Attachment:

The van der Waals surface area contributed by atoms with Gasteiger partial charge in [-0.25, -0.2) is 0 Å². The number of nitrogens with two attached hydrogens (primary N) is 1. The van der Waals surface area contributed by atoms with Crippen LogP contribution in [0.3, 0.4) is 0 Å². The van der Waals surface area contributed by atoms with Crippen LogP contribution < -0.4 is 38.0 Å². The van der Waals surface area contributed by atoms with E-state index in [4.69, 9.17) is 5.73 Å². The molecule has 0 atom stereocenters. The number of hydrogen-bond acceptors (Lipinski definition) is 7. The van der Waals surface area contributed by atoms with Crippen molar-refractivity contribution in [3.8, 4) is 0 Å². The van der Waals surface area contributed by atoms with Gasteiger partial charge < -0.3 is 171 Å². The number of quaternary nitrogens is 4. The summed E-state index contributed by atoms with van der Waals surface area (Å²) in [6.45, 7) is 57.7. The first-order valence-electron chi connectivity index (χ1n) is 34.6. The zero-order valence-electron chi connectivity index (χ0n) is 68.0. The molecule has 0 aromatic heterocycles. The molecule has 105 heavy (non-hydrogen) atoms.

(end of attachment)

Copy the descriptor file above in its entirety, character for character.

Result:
The van der Waals surface area contributed by atoms with Gasteiger partial charge in [-0.25, -0.2) is 0 Å². The number of nitrogens with two attached hydrogens (primary N) is 1. The van der Waals surface area contributed by atoms with Crippen LogP contribution in [0.3, 0.4) is 0 Å². The van der Waals surface area contributed by atoms with Crippen LogP contribution < -0.4 is 38.0 Å². The van der Waals surface area contributed by atoms with E-state index in [4.69, 9.17) is 5.73 Å². The molecule has 0 atom stereocenters. The number of hydrogen-bond acceptors (Lipinski definition) is 7. The van der Waals surface area contributed by atoms with Crippen molar-refractivity contribution in [3.8, 4) is 0 Å². The van der Waals surface area contributed by atoms with Gasteiger partial charge < -0.3 is 171 Å². The number of quaternary nitrogens is 4. The summed E-state index contributed by atoms with van der Waals surface area (Å²) in [6.45, 7) is 57.7. The first-order valence-electron chi connectivity index (χ1n) is 34.6. The zero-order valence-electron chi connectivity index (χ0n) is 68.0. The molecule has 0 aromatic heterocycles. The molecule has 105 heavy (non-hydrogen) atoms.